Adware is a sneaky gateway to malware — here's how to remove it

Adware on laptop
(Image credit: Getty Images / Stock Photo)

Adware is a malicious software that stems from the pop-up ad plague that haunted PCs in the ‘90s. Appearing out of nowhere with a limitless supply of windows that no amount of clicking quelled, they’re as annoying as Dennis Nedry’s “ah ah ah, you didn’t say the magic word” virus in Jurassic Park.

This malware is so irksome, we'd take the Jurassic Park dinosaurs over adware any day, but alas, it has evaded extinction. It has evolved with the times to show you a barrage of advertisements on your PC, tablet, or smartphone. It’s a sneaky way for hackers to generate revenue right under your nose — they can steal your private information, too, by distributing harmful, data-snatching malware. Don’t let Nedry have the maniacal last laugh; find out what adware is and how to get rid of it.  

What is adware?

Adware is a way for threat actors to generate revenue by automatically displaying an obnoxious number of online advertisements on a user's screen. Unlike the ads that appear on webpages alongside content, this type of unwanted software disguises itself as legitimate software, programs, or apps to trick users into installing it, leading to a bunch of ads that will ruin your device.

Many adware trojans request permission to show windows over other apps or ask users to add them to the exclusion list of the battery-saving feature. What's more, these trojans can hide their presence from the installed apps list and replace their icons to make them more difficult to find after a download.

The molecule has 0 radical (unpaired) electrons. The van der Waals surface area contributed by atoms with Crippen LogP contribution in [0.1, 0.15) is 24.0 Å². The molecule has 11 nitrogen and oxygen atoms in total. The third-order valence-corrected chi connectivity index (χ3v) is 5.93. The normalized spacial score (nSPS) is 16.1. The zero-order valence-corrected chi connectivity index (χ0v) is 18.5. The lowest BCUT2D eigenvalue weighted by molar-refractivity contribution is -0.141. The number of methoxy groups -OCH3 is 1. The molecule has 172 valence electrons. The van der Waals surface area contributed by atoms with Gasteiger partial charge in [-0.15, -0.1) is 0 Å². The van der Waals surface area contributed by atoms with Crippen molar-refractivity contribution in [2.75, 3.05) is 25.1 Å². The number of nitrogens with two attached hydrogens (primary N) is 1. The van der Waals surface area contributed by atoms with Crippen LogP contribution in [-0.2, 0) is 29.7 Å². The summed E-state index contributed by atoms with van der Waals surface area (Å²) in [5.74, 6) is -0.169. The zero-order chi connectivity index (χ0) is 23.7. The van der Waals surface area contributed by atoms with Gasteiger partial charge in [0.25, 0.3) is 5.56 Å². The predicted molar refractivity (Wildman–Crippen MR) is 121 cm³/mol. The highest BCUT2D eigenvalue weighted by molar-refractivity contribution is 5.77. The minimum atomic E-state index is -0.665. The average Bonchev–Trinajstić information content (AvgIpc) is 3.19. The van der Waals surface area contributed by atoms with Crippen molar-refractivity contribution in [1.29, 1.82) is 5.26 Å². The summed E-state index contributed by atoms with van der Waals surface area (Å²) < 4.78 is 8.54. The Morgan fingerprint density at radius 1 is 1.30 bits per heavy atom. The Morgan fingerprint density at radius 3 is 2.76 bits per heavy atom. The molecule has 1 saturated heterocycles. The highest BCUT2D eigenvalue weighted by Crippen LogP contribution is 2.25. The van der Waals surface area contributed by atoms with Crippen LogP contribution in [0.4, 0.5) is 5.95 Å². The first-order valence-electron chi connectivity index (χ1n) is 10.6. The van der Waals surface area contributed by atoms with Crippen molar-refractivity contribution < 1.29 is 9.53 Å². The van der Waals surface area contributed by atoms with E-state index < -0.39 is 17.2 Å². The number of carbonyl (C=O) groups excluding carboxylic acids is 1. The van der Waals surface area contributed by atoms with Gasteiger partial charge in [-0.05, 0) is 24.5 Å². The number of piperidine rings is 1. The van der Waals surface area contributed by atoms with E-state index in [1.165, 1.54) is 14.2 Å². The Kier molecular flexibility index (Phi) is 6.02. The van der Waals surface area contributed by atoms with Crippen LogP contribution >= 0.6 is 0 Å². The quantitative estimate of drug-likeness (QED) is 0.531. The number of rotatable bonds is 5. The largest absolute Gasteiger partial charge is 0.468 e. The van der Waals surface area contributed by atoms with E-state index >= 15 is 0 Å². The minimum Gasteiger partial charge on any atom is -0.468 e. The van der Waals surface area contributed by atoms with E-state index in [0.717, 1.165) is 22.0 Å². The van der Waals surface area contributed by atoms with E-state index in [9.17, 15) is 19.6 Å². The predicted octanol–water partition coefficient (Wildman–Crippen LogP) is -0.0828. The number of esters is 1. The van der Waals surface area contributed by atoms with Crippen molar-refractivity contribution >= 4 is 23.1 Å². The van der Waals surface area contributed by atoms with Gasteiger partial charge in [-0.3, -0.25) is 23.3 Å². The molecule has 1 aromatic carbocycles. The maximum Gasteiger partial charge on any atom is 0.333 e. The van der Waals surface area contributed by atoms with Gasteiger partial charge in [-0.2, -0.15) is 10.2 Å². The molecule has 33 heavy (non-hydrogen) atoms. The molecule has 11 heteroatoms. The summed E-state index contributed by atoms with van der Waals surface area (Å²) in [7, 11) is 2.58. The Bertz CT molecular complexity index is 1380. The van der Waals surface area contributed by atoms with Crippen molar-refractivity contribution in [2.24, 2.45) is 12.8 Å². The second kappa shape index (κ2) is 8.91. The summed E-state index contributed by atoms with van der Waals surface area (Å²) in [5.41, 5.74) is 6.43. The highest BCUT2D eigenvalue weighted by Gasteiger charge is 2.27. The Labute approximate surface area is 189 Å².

(Image credit: Getty Images / Stock Illustration)

Also known as advertising-supported software, adware can appear on your web browser on PCs or mobile devices, and all it takes is simply downloading an innocent–looking program for ads to start popping up. However, some hackers also exploit vulnerabilities in your system. Usually, this allows them to deploy harmful malware, but it can also be used by threat actors to insert adware.  

How adware works 

What’s the goal of practically every hacker? To make money, of course, and adware can do this without causing too much harm to a user. Its main goal is to get you to click on an ad — even if you click on it accidentally. However, it can still make money using other means.

Much like how digital advertising works on the web, adware developers make cash through third parties. This can be done by pay-per-click (PPC), pay-per-view (PPV), and pay-per-install (PPI). Adware is designed to exploit these three principles, which is why you’ll see ads popping up so you mistakenly click on them, and why attackers add this software without you knowing — they gain money just for the ad being shown. 

(Image credit: Getty Images / Stock Illustration)

What’s worse, like cookies tracking your activity on the web, adware can show you ads relevant to you. With this, users may be more inclined to click on an ad shown. Plus, developers can sell the information that’s tracked to third parties to make more money. 

How harmful is adware?

As far as malware goes, adware is one of the more harmless forms of malicious software. In fact, many apps and programs use adware as a way to build revenue for a free product. For example, free mobile games on the App Store or Play Store allow users to consent to ads or promotions, as there would be no other way for developers to make revenue. Many of these aren’t overbearing, and allow users to use the apps or programs efficiently.

However, as cybersecurity site Kaspersky states, some adware comes in applications or programs you did not want on your device. These are known as potentially unwanted applications (PUAs) or potentially unwanted programs (PUPs).